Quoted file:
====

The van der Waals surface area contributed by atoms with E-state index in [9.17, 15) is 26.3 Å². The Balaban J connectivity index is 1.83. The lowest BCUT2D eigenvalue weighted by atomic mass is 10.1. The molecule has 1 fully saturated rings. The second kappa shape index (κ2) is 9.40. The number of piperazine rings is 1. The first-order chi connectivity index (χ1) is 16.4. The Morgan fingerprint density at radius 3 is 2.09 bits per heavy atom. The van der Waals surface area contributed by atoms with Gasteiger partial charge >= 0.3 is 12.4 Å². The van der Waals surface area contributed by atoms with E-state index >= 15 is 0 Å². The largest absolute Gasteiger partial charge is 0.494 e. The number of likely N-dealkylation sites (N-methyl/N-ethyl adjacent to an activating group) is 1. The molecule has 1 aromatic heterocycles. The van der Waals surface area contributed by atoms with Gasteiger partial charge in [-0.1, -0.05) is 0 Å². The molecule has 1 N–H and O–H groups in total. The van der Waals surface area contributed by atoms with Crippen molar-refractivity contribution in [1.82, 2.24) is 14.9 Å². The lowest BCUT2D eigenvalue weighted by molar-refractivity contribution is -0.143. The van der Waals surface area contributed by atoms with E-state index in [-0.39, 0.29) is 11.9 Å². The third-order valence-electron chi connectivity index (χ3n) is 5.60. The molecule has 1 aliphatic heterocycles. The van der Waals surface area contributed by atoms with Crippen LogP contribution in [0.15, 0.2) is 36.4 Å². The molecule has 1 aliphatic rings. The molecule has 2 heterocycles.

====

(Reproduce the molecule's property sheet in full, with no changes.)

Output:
The van der Waals surface area contributed by atoms with E-state index in [9.17, 15) is 26.3 Å². The Balaban J connectivity index is 1.83. The lowest BCUT2D eigenvalue weighted by atomic mass is 10.1. The molecule has 1 fully saturated rings. The second kappa shape index (κ2) is 9.40. The number of piperazine rings is 1. The first-order chi connectivity index (χ1) is 16.4. The Morgan fingerprint density at radius 3 is 2.09 bits per heavy atom. The van der Waals surface area contributed by atoms with Gasteiger partial charge >= 0.3 is 12.4 Å². The van der Waals surface area contributed by atoms with E-state index >= 15 is 0 Å². The largest absolute Gasteiger partial charge is 0.494 e. The number of likely N-dealkylation sites (N-methyl/N-ethyl adjacent to an activating group) is 1. The molecule has 1 aromatic heterocycles. The van der Waals surface area contributed by atoms with Gasteiger partial charge in [-0.1, -0.05) is 0 Å². The molecule has 1 N–H and O–H groups in total. The van der Waals surface area contributed by atoms with Crippen molar-refractivity contribution in [1.82, 2.24) is 14.9 Å². The lowest BCUT2D eigenvalue weighted by molar-refractivity contribution is -0.143. The van der Waals surface area contributed by atoms with E-state index in [-0.39, 0.29) is 11.9 Å². The third-order valence-electron chi connectivity index (χ3n) is 5.60. The molecule has 1 aliphatic heterocycles. The van der Waals surface area contributed by atoms with Crippen LogP contribution in [0.15, 0.2) is 36.4 Å². The molecule has 1 aliphatic rings. The molecule has 2 heterocycles.